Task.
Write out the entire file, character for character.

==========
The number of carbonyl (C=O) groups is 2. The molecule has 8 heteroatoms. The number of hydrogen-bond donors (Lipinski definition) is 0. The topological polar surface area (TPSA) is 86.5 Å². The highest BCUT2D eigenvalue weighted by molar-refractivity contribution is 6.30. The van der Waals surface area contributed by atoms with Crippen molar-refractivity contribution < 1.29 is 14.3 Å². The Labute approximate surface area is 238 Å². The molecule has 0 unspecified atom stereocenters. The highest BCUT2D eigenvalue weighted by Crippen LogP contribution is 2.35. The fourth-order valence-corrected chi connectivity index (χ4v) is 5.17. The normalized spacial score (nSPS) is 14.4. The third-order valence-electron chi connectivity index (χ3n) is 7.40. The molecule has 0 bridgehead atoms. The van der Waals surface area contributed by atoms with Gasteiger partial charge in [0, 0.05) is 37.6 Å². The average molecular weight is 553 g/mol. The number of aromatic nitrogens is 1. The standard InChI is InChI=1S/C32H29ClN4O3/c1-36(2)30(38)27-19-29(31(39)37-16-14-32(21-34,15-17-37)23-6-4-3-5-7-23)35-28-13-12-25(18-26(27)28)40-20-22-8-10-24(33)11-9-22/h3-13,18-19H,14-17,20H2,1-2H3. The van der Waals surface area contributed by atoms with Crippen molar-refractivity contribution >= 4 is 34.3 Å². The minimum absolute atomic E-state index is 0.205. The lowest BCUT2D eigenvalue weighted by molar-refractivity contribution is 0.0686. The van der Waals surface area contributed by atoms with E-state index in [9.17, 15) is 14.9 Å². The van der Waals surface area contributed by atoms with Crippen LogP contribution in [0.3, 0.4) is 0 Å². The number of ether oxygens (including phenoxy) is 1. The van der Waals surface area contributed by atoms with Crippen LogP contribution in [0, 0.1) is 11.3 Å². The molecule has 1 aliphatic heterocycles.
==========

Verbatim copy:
The number of carbonyl (C=O) groups is 2. The molecule has 8 heteroatoms. The number of hydrogen-bond donors (Lipinski definition) is 0. The topological polar surface area (TPSA) is 86.5 Å². The highest BCUT2D eigenvalue weighted by molar-refractivity contribution is 6.30. The van der Waals surface area contributed by atoms with Crippen molar-refractivity contribution < 1.29 is 14.3 Å². The Labute approximate surface area is 238 Å². The molecule has 0 unspecified atom stereocenters. The highest BCUT2D eigenvalue weighted by Crippen LogP contribution is 2.35. The fourth-order valence-corrected chi connectivity index (χ4v) is 5.17. The normalized spacial score (nSPS) is 14.4. The third-order valence-electron chi connectivity index (χ3n) is 7.40. The molecule has 0 bridgehead atoms. The van der Waals surface area contributed by atoms with Gasteiger partial charge in [0, 0.05) is 37.6 Å². The average molecular weight is 553 g/mol. The number of aromatic nitrogens is 1. The standard InChI is InChI=1S/C32H29ClN4O3/c1-36(2)30(38)27-19-29(31(39)37-16-14-32(21-34,15-17-37)23-6-4-3-5-7-23)35-28-13-12-25(18-26(27)28)40-20-22-8-10-24(33)11-9-22/h3-13,18-19H,14-17,20H2,1-2H3. The van der Waals surface area contributed by atoms with Crippen molar-refractivity contribution >= 4 is 34.3 Å². The minimum absolute atomic E-state index is 0.205. The lowest BCUT2D eigenvalue weighted by molar-refractivity contribution is 0.0686. The van der Waals surface area contributed by atoms with E-state index in [9.17, 15) is 14.9 Å². The van der Waals surface area contributed by atoms with Crippen LogP contribution in [0.3, 0.4) is 0 Å². The number of ether oxygens (including phenoxy) is 1. The van der Waals surface area contributed by atoms with Crippen LogP contribution in [0, 0.1) is 11.3 Å². The molecule has 1 aliphatic heterocycles.